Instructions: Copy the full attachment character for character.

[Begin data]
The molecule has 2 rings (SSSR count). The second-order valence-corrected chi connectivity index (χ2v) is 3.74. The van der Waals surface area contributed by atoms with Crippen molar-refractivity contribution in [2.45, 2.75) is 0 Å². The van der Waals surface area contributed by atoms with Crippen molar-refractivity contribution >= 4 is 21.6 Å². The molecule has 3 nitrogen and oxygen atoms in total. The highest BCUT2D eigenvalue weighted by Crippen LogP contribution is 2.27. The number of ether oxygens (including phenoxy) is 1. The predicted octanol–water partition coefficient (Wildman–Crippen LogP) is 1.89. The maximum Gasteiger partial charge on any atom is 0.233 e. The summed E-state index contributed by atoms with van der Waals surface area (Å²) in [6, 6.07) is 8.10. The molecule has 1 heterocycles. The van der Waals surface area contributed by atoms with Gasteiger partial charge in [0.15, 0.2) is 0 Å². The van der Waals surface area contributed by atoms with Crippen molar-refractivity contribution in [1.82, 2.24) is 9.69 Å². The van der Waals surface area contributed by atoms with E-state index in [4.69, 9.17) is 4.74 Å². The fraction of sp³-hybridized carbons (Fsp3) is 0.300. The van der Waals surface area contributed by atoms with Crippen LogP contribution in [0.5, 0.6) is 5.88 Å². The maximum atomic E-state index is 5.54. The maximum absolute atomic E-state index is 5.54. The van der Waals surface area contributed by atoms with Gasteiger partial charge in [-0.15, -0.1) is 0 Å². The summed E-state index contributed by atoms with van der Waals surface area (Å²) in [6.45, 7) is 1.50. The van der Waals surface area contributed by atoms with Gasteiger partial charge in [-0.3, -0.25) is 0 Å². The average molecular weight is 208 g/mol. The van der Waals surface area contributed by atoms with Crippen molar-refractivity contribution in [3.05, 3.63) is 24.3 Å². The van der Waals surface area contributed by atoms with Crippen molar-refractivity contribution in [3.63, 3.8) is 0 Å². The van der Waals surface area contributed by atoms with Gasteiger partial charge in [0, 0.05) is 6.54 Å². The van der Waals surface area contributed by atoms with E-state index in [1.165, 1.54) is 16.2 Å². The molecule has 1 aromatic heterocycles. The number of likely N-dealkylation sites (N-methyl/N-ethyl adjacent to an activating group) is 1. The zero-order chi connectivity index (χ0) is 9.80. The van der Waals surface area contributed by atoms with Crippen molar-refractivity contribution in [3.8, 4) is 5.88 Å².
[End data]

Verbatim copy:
The molecule has 2 rings (SSSR count). The second-order valence-corrected chi connectivity index (χ2v) is 3.74. The van der Waals surface area contributed by atoms with Crippen molar-refractivity contribution in [2.45, 2.75) is 0 Å². The van der Waals surface area contributed by atoms with Crippen molar-refractivity contribution >= 4 is 21.6 Å². The molecule has 3 nitrogen and oxygen atoms in total. The highest BCUT2D eigenvalue weighted by Crippen LogP contribution is 2.27. The number of ether oxygens (including phenoxy) is 1. The predicted octanol–water partition coefficient (Wildman–Crippen LogP) is 1.89. The maximum Gasteiger partial charge on any atom is 0.233 e. The summed E-state index contributed by atoms with van der Waals surface area (Å²) in [6, 6.07) is 8.10. The molecule has 1 heterocycles. The van der Waals surface area contributed by atoms with Gasteiger partial charge in [0.15, 0.2) is 0 Å². The van der Waals surface area contributed by atoms with Crippen molar-refractivity contribution in [1.82, 2.24) is 9.69 Å². The van der Waals surface area contributed by atoms with E-state index in [4.69, 9.17) is 4.74 Å². The fraction of sp³-hybridized carbons (Fsp3) is 0.300. The van der Waals surface area contributed by atoms with Crippen LogP contribution in [0.5, 0.6) is 5.88 Å². The maximum atomic E-state index is 5.54. The maximum absolute atomic E-state index is 5.54. The van der Waals surface area contributed by atoms with Gasteiger partial charge in [-0.15, -0.1) is 0 Å². The summed E-state index contributed by atoms with van der Waals surface area (Å²) in [6.45, 7) is 1.50. The van der Waals surface area contributed by atoms with Gasteiger partial charge in [-0.3, -0.25) is 0 Å². The average molecular weight is 208 g/mol. The van der Waals surface area contributed by atoms with Crippen molar-refractivity contribution in [3.05, 3.63) is 24.3 Å². The van der Waals surface area contributed by atoms with Crippen molar-refractivity contribution in [3.63, 3.8) is 0 Å². The van der Waals surface area contributed by atoms with Gasteiger partial charge in [0, 0.05) is 6.54 Å². The van der Waals surface area contributed by atoms with E-state index in [1.165, 1.54) is 16.2 Å². The molecule has 1 aromatic heterocycles. The number of likely N-dealkylation sites (N-methyl/N-ethyl adjacent to an activating group) is 1. The zero-order chi connectivity index (χ0) is 9.80. The van der Waals surface area contributed by atoms with Crippen molar-refractivity contribution in [3.8, 4) is 5.88 Å².